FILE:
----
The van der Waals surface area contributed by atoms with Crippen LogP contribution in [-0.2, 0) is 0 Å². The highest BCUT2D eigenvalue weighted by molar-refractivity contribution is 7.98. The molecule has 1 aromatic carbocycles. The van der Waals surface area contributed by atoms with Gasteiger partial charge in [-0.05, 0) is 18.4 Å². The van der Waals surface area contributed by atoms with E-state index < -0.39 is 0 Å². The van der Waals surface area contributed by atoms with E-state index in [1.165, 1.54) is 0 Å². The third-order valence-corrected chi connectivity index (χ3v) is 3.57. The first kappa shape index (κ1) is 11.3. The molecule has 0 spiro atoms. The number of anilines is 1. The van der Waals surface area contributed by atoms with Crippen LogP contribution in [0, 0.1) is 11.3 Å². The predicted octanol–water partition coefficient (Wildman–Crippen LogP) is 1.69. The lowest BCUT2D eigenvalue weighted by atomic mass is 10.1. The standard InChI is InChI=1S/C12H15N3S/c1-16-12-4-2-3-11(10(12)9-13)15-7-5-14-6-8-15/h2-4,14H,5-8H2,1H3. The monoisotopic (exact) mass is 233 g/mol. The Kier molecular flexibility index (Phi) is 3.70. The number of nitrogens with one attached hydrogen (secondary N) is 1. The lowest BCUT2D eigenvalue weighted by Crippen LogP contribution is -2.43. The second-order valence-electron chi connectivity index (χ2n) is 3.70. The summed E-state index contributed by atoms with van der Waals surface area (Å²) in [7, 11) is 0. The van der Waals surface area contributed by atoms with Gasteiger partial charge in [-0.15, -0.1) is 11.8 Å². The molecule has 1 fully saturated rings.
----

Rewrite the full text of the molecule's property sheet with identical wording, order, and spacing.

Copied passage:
The van der Waals surface area contributed by atoms with Crippen LogP contribution in [-0.2, 0) is 0 Å². The highest BCUT2D eigenvalue weighted by molar-refractivity contribution is 7.98. The molecule has 1 aromatic carbocycles. The van der Waals surface area contributed by atoms with Gasteiger partial charge in [-0.05, 0) is 18.4 Å². The van der Waals surface area contributed by atoms with E-state index < -0.39 is 0 Å². The van der Waals surface area contributed by atoms with E-state index in [1.165, 1.54) is 0 Å². The third-order valence-corrected chi connectivity index (χ3v) is 3.57. The first kappa shape index (κ1) is 11.3. The molecule has 0 spiro atoms. The number of anilines is 1. The van der Waals surface area contributed by atoms with Crippen LogP contribution in [0, 0.1) is 11.3 Å². The predicted octanol–water partition coefficient (Wildman–Crippen LogP) is 1.69. The lowest BCUT2D eigenvalue weighted by atomic mass is 10.1. The standard InChI is InChI=1S/C12H15N3S/c1-16-12-4-2-3-11(10(12)9-13)15-7-5-14-6-8-15/h2-4,14H,5-8H2,1H3. The monoisotopic (exact) mass is 233 g/mol. The Kier molecular flexibility index (Phi) is 3.70. The number of nitrogens with one attached hydrogen (secondary N) is 1. The lowest BCUT2D eigenvalue weighted by Crippen LogP contribution is -2.43. The second-order valence-electron chi connectivity index (χ2n) is 3.70. The summed E-state index contributed by atoms with van der Waals surface area (Å²) in [7, 11) is 0. The van der Waals surface area contributed by atoms with Gasteiger partial charge in [-0.15, -0.1) is 11.8 Å². The molecule has 1 fully saturated rings.